2. So far as concerns the “informed and fair-minded observer”, in Harb v HRH Prince Abdul Aziz bin Fahd bin Abdul Aziz [2016] EWCA Civ 556, the Court of Appeal said:
“[69] … We would however, emphasise two important points. First, the opinion of the notional informed and fair-minded observer is not to be confused with the opinion of the litigant. The ‘real possibility’ test is an objective test. It ensures that there is a measure of detachment in the assessment of whether there is a real possibility of bias… [T]he litigant is not the fair-minded observer. He lacks the objectivity which is the hallmark of the fair-minded observer. He is far from dispassionate. Litigation is a stressful and expensive business. Most litigants are likely to oppose anything that they perceive might imperil their prospects of success, even if, when viewed objectively, their perception is not well-founded.
[ … ]
[72] Secondly, the informed and fair-minded observer is to be treated as knowing all the relevant circumstances, and it is for the court to make an assessment of these… It was held in Virdi v Law Society [2010] EWCA Civ 100 that the hypothetical fair-minded observer is to be treated as if in possession of all the relevant facts and not only those that are publicly available…”
    1. So the hypothetical informed and fair-minded observer knows all the relevant facts, whether publicly available or not, and has a perception of the case which is not that of the litigant, but is instead more objective and dispassionate. That is the standard to be applied.
    2. But the court must apply these rules not only for the protection of the litigant against whom bias or apparent bias may operate, but also for the benefit of the other litigants involved, and indeed the wider public. This is because in our system litigants are not permitted to choose their judges. As Chadwick LJ once said:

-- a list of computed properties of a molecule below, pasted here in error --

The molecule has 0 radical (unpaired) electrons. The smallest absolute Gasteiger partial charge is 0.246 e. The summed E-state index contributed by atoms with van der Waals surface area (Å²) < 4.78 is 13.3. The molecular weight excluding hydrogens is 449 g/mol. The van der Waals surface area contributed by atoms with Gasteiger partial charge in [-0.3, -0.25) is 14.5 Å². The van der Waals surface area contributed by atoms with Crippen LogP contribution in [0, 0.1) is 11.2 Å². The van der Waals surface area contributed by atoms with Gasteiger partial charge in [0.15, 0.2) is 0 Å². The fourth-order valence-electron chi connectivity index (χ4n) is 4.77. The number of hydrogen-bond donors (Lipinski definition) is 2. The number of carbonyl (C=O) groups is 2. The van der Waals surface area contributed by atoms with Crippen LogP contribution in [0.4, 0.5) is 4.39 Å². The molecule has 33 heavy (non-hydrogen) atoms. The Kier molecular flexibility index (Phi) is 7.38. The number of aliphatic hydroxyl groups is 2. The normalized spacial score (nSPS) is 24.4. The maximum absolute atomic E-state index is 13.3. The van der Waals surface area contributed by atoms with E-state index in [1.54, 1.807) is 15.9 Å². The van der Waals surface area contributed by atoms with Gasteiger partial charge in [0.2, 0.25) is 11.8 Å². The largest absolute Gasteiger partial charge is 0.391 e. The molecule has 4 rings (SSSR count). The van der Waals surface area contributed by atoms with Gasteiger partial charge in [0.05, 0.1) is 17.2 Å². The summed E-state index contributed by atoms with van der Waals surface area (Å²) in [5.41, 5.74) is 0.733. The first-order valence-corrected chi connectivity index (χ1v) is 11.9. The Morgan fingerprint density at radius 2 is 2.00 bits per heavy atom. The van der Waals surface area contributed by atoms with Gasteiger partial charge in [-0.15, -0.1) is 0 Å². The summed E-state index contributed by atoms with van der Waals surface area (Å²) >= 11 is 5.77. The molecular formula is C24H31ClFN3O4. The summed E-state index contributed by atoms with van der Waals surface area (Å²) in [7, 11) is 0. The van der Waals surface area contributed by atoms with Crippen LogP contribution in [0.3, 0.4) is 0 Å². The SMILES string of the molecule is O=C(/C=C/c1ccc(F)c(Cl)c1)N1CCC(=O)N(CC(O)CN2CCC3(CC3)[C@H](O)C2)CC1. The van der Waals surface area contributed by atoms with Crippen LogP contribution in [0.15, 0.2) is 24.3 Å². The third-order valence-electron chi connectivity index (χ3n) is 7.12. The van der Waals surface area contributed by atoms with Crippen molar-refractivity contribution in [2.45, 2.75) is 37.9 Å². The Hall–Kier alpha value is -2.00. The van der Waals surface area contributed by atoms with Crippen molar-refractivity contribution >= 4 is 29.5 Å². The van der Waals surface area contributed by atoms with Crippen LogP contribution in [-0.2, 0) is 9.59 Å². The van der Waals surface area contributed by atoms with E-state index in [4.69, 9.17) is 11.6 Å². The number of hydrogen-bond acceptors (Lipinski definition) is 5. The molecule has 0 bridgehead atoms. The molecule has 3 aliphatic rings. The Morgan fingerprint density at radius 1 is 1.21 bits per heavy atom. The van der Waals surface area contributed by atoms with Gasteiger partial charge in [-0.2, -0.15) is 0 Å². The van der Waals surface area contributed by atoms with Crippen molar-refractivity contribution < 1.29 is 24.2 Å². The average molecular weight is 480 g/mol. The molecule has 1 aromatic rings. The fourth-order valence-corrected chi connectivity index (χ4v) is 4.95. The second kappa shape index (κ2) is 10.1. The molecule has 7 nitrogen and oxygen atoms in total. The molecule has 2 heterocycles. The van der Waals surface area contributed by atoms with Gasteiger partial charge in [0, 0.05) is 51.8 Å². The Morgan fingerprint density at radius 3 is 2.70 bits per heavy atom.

But it is important for a judge to resist the temptation to recuse himself simply because it would be more comfortable to do so. The reason is this. If judges were to recuse themselves whenever a litigant — whether it be a represented litigant or a litigant in person — criticised them (which sometimes happens not infrequently) we would soon reach the position in which litigants were able to select judges to hear their cases simply by criticising all the judges that they did not want to hear their cases. It would be easy for a litigant to produce a situation in which a judge felt obliged to recuse himself simply because he had been criticised — whether that criticism was justified or not“: Dobbs v Tridos Bank NV [2005] EWCA 468; see also Re JRL, ex parte CJL (1986) 161 CLR 342, 352, per Mason J.
So the judge asked to recuse him or herself should only do so where the case is properly made out. Another way of putting this point is that the rule is a rule of law, and confers no discretion on the judge. If the case crosses the line, the judge must not hear the case. If it does not do so, the judge cannot decline to do so.
APPLICATION IN THIS CASE
Actual bias
    1. I deal first with the question of actual bias. There is something rather unreal about asking a judge to consider whether he or she is actually biased against a party in litigation. I record formally here that I do not consider that I am. But it is clear that the defendant so argues. In her skeleton argument, for example, she says:
“Master Matthews has blatantly clearly taken side of claimant, causing anxiety stress and harm” (top of p 5, (dd));
“Master Matthews is making sure that no other judge ever finds out about the false claim of Paul Prentice solicitor of claimants…” (p5, (hh));
“Tribunal is biased and siding with claimants therefore Master Matthews must recuse himself and allow a partial [sic] and just judge” (top of p 6).
    1. There are allegations which appear to be of actual bias in the defendant’s witness statement which I have summarised as numbers 7 and 11 under paragraph [34] above. They are responded to under the same numbers in paragraph [35] above. Those responses are to the effect that the defendant is wrong in her allegations. Moreover, there is no support for them in the claimants’ evidence on the application. My conclusion is that they are baseless. There is in fact no credible evidence of actual bias by me.
Apparent bias